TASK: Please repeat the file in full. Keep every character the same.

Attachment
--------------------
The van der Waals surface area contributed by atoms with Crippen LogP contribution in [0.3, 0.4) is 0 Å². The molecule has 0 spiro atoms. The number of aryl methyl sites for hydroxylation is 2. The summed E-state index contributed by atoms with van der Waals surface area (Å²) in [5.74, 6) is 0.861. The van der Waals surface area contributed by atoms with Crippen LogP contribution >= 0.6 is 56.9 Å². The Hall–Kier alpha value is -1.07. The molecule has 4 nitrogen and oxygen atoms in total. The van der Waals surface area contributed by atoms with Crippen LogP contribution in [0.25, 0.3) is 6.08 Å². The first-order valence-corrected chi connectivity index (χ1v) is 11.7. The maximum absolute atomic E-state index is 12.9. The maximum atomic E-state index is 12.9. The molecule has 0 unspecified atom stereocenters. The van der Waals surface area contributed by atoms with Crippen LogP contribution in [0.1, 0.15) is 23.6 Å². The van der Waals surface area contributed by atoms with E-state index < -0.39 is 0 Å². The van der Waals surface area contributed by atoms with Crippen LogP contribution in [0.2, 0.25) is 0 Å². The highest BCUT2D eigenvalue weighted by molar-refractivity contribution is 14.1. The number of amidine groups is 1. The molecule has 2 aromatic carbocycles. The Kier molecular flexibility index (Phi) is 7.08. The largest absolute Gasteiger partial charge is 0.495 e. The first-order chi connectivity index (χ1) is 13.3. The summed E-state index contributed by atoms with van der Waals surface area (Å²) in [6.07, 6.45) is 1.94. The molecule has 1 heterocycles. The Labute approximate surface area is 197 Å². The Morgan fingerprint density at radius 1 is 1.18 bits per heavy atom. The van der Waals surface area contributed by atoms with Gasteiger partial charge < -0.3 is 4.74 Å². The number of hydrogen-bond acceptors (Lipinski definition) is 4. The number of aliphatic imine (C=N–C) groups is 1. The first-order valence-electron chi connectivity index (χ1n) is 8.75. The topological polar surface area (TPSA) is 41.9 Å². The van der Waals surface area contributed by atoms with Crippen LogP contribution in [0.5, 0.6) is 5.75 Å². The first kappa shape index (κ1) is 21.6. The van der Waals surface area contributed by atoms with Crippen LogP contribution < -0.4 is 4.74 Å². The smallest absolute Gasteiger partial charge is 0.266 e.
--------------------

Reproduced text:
The van der Waals surface area contributed by atoms with Crippen LogP contribution in [0.3, 0.4) is 0 Å². The molecule has 0 spiro atoms. The number of aryl methyl sites for hydroxylation is 2. The summed E-state index contributed by atoms with van der Waals surface area (Å²) in [5.74, 6) is 0.861. The van der Waals surface area contributed by atoms with Crippen LogP contribution >= 0.6 is 56.9 Å². The Hall–Kier alpha value is -1.07. The molecule has 4 nitrogen and oxygen atoms in total. The van der Waals surface area contributed by atoms with Crippen LogP contribution in [0.25, 0.3) is 6.08 Å². The first-order valence-corrected chi connectivity index (χ1v) is 11.7. The maximum absolute atomic E-state index is 12.9. The maximum atomic E-state index is 12.9. The molecule has 0 unspecified atom stereocenters. The van der Waals surface area contributed by atoms with Crippen LogP contribution in [0.1, 0.15) is 23.6 Å². The van der Waals surface area contributed by atoms with E-state index < -0.39 is 0 Å². The van der Waals surface area contributed by atoms with Crippen LogP contribution in [0.2, 0.25) is 0 Å². The highest BCUT2D eigenvalue weighted by molar-refractivity contribution is 14.1. The number of amidine groups is 1. The molecule has 2 aromatic carbocycles. The Kier molecular flexibility index (Phi) is 7.08. The largest absolute Gasteiger partial charge is 0.495 e. The first-order chi connectivity index (χ1) is 13.3. The summed E-state index contributed by atoms with van der Waals surface area (Å²) in [6.07, 6.45) is 1.94. The molecule has 1 heterocycles. The Labute approximate surface area is 197 Å². The Morgan fingerprint density at radius 1 is 1.18 bits per heavy atom. The van der Waals surface area contributed by atoms with Gasteiger partial charge < -0.3 is 4.74 Å². The number of hydrogen-bond acceptors (Lipinski definition) is 4. The number of aliphatic imine (C=N–C) groups is 1. The first-order valence-electron chi connectivity index (χ1n) is 8.75. The topological polar surface area (TPSA) is 41.9 Å². The van der Waals surface area contributed by atoms with Crippen LogP contribution in [0.5, 0.6) is 5.75 Å². The first kappa shape index (κ1) is 21.6. The van der Waals surface area contributed by atoms with Crippen LogP contribution < -0.4 is 4.74 Å². The smallest absolute Gasteiger partial charge is 0.266 e.